Nelleke van Wouwe, Ph.D., M.Sc.

Assistant Professor

Department of Neurosurgery

220 Abraham Flexner Way 502-588-2160

Nelleke C. van Wouwe, Ph.D., M.Sc., joined the research faculty at the University of Louisville School of Medicine in June 2018. She is an Assistant Professor in the Department of Neurosurgery.

At UofL, van Wouwe works on research to understand the function of the basal ganglia in patients with Parkinson's disease, Huntington's disease, Tourette syndrome, and other conditions. The basal ganglia are located at the base of the forebrain and are associated with control of voluntary movements, cognition, emotion, and other functions. She works with Joseph Neimat, M.D., Chair of the Department of Neurological Surgery on experiments conducted in the operating room during Deep Brain Stimulation surgeries. Dr. van Wouwe's NIH-funded research investigates how the basal ganglia affect cognitive functions crucial to navigating daily life situations, such as the ability to stop or change action.

"For example, patients with Parkinson's disease may find it difficult to stop and control voluntary actions. The ability to stop an action can also depend on whether a positive or negative outcome is expected," van Wouwe said. "Generally, dopaminergic medication and deep brain stimulation restore the ability to control actions, but some patients develop impulse control disorders. A better understanding of failures in adaptive behavior in neurologic or neuropsychiatric disorders with altered frontal basal-ganglia circuitry could ultimately help tailor treatment to individual needs."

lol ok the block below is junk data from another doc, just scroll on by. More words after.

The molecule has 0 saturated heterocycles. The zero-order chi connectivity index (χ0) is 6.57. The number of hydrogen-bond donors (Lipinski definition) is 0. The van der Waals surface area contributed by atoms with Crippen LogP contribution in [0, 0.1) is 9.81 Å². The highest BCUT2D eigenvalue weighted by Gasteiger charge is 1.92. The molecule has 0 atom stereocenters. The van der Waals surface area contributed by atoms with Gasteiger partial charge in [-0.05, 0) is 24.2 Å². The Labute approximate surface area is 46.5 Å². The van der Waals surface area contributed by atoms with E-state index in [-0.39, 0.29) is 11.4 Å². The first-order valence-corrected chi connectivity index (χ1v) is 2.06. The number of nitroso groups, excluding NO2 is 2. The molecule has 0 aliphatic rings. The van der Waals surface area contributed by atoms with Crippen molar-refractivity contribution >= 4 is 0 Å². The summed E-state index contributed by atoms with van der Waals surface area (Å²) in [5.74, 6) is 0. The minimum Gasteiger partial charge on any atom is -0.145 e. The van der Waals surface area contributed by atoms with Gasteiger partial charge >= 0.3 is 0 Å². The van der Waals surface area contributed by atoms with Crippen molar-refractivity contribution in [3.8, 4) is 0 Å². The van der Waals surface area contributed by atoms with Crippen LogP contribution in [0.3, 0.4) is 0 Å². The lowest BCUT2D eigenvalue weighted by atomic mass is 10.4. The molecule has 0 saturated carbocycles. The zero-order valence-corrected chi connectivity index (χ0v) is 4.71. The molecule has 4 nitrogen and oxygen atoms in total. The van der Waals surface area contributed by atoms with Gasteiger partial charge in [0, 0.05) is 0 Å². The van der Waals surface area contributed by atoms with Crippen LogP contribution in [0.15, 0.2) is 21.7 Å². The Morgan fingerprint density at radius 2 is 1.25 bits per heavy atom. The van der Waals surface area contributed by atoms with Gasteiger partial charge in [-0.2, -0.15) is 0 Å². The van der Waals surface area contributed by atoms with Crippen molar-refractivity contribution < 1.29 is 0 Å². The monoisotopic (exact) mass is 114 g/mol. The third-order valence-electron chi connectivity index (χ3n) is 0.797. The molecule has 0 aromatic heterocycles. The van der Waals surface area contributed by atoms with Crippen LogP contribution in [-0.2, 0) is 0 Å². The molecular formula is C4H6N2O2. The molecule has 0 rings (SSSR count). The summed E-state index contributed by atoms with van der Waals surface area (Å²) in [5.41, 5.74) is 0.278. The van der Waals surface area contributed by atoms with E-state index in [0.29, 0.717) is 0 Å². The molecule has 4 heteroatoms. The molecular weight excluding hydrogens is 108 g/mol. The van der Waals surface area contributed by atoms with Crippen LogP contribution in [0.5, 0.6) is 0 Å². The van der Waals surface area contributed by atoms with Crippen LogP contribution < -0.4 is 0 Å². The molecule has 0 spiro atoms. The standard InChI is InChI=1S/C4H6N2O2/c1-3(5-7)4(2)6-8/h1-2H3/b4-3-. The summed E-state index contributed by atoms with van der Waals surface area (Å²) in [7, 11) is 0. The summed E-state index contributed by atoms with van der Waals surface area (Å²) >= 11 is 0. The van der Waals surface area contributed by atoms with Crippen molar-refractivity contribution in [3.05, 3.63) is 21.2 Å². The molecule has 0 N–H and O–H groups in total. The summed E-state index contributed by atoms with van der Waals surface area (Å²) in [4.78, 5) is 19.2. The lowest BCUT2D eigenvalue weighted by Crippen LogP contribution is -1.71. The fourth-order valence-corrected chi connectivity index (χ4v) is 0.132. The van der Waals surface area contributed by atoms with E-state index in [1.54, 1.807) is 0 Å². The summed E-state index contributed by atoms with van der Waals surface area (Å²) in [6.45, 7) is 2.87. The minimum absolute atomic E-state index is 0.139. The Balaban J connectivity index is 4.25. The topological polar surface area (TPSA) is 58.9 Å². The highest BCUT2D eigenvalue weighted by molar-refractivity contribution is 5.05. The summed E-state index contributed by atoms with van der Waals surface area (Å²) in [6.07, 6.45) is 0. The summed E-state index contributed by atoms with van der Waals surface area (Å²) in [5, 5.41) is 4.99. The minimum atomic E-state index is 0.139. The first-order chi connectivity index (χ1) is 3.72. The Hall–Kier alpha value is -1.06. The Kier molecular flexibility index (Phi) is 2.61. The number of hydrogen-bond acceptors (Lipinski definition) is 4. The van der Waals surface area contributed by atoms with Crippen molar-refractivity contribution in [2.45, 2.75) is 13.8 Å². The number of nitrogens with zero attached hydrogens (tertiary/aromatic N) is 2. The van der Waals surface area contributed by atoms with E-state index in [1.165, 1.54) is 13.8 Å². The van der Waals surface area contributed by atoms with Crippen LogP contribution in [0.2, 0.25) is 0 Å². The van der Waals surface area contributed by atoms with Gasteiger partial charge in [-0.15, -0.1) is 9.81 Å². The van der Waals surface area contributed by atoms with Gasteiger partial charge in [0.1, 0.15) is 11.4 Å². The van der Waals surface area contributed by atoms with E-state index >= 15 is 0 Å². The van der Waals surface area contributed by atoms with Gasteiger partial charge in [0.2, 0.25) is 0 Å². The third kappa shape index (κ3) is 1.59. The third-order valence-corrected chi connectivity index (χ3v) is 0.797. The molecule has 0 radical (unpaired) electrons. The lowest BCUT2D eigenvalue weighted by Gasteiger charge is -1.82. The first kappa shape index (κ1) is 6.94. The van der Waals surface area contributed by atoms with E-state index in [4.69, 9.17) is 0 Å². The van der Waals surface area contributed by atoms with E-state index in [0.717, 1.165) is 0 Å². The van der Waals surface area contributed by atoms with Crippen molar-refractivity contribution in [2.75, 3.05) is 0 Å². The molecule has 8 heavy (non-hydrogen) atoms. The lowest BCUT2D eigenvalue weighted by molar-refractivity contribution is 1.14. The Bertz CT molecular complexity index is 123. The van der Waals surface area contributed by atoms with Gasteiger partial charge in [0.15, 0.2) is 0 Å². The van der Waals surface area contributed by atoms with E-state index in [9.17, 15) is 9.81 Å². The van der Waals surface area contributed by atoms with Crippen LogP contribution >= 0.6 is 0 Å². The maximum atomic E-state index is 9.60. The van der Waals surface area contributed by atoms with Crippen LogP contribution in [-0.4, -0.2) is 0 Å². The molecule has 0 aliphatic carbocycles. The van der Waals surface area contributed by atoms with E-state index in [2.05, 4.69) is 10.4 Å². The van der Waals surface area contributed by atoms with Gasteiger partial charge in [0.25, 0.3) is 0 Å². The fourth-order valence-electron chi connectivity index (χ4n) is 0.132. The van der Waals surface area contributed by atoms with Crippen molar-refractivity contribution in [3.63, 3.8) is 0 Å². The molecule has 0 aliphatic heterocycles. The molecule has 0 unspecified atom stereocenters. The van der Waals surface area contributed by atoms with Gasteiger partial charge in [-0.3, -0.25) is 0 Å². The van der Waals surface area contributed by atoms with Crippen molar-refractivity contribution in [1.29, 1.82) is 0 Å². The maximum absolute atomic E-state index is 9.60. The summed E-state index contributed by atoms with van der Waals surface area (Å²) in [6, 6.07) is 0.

From 2012 to 2018, van Wouwe researched cognition and movement disorders at Vanderbilt Medical Center in Nashville, Tennessee. She was educated at Leiden University in the Netherlands and conducted research at the Netherlands Organization for Applied Scientific Research in Soesterberg before moving to the United States.

Van Wouwe's research used cognitive behavioral tasks, neurophysiological measurements, neuropsychological instruments and interventions such as medication withdrawal and deep brain stimulation to identify changes in action control and action-outcome learning resulting from neurodegenerative diseases. She investigates the role of the subthalamic nucleus in action control and action-valence learning by means of cognitive testing, deep brain stimulation, and intraoperative recording studies.